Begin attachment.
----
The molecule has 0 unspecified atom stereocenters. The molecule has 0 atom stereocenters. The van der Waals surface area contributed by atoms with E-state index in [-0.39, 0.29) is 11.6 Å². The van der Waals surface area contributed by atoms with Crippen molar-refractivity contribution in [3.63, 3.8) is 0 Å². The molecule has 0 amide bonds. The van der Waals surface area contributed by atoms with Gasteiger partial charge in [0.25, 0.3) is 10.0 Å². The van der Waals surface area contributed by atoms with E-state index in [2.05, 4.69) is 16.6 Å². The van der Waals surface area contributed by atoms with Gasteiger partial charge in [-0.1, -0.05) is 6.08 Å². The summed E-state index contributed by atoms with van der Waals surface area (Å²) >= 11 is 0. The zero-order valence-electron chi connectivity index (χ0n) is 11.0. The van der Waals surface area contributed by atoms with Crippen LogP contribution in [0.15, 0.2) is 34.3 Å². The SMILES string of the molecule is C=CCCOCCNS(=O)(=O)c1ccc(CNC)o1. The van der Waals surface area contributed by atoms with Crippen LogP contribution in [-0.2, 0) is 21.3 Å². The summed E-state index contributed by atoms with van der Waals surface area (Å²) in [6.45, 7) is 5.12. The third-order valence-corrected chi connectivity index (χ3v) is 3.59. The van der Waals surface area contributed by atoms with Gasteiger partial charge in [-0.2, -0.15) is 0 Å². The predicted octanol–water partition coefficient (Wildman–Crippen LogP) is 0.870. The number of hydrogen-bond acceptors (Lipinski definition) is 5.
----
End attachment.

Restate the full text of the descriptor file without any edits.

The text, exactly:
The molecule has 0 unspecified atom stereocenters. The molecule has 0 atom stereocenters. The van der Waals surface area contributed by atoms with E-state index in [-0.39, 0.29) is 11.6 Å². The van der Waals surface area contributed by atoms with Crippen molar-refractivity contribution in [3.63, 3.8) is 0 Å². The molecule has 0 amide bonds. The van der Waals surface area contributed by atoms with Gasteiger partial charge in [0.25, 0.3) is 10.0 Å². The van der Waals surface area contributed by atoms with E-state index in [2.05, 4.69) is 16.6 Å². The van der Waals surface area contributed by atoms with Gasteiger partial charge in [-0.1, -0.05) is 6.08 Å². The summed E-state index contributed by atoms with van der Waals surface area (Å²) >= 11 is 0. The zero-order valence-electron chi connectivity index (χ0n) is 11.0. The van der Waals surface area contributed by atoms with Crippen LogP contribution in [0.15, 0.2) is 34.3 Å². The SMILES string of the molecule is C=CCCOCCNS(=O)(=O)c1ccc(CNC)o1. The van der Waals surface area contributed by atoms with Crippen LogP contribution in [-0.2, 0) is 21.3 Å². The summed E-state index contributed by atoms with van der Waals surface area (Å²) in [6.45, 7) is 5.12. The third-order valence-corrected chi connectivity index (χ3v) is 3.59. The van der Waals surface area contributed by atoms with Gasteiger partial charge in [-0.2, -0.15) is 0 Å². The predicted octanol–water partition coefficient (Wildman–Crippen LogP) is 0.870. The number of hydrogen-bond acceptors (Lipinski definition) is 5.